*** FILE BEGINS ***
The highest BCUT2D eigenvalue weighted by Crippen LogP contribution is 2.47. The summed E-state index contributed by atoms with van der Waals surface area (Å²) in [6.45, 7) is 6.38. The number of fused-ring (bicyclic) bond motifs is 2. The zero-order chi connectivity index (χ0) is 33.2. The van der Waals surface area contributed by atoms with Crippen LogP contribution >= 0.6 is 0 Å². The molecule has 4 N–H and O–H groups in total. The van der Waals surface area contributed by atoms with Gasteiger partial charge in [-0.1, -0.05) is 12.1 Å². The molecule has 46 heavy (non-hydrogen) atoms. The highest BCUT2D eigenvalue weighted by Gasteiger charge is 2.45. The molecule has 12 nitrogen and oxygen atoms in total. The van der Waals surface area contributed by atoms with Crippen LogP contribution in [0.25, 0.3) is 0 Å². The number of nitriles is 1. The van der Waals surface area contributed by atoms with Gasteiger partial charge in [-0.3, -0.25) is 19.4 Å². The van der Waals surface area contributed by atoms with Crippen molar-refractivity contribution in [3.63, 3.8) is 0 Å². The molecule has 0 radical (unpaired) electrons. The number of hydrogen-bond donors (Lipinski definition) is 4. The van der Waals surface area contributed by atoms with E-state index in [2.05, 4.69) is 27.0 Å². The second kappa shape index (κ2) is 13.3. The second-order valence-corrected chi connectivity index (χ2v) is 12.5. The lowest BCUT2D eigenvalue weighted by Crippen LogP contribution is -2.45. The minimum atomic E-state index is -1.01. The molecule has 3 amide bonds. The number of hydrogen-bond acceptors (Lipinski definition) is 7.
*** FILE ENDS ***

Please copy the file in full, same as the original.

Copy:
The highest BCUT2D eigenvalue weighted by Crippen LogP contribution is 2.47. The summed E-state index contributed by atoms with van der Waals surface area (Å²) in [6.45, 7) is 6.38. The number of fused-ring (bicyclic) bond motifs is 2. The zero-order chi connectivity index (χ0) is 33.2. The van der Waals surface area contributed by atoms with Crippen LogP contribution >= 0.6 is 0 Å². The molecule has 4 N–H and O–H groups in total. The van der Waals surface area contributed by atoms with Gasteiger partial charge in [-0.1, -0.05) is 12.1 Å². The molecule has 46 heavy (non-hydrogen) atoms. The highest BCUT2D eigenvalue weighted by Gasteiger charge is 2.45. The molecule has 12 nitrogen and oxygen atoms in total. The van der Waals surface area contributed by atoms with Crippen LogP contribution in [0.25, 0.3) is 0 Å². The number of nitriles is 1. The van der Waals surface area contributed by atoms with Gasteiger partial charge in [-0.3, -0.25) is 19.4 Å². The van der Waals surface area contributed by atoms with Crippen molar-refractivity contribution in [3.63, 3.8) is 0 Å². The molecule has 0 radical (unpaired) electrons. The number of hydrogen-bond donors (Lipinski definition) is 4. The van der Waals surface area contributed by atoms with E-state index in [2.05, 4.69) is 27.0 Å². The second kappa shape index (κ2) is 13.3. The second-order valence-corrected chi connectivity index (χ2v) is 12.5. The lowest BCUT2D eigenvalue weighted by Crippen LogP contribution is -2.45. The minimum atomic E-state index is -1.01. The molecule has 3 amide bonds. The number of hydrogen-bond acceptors (Lipinski definition) is 7.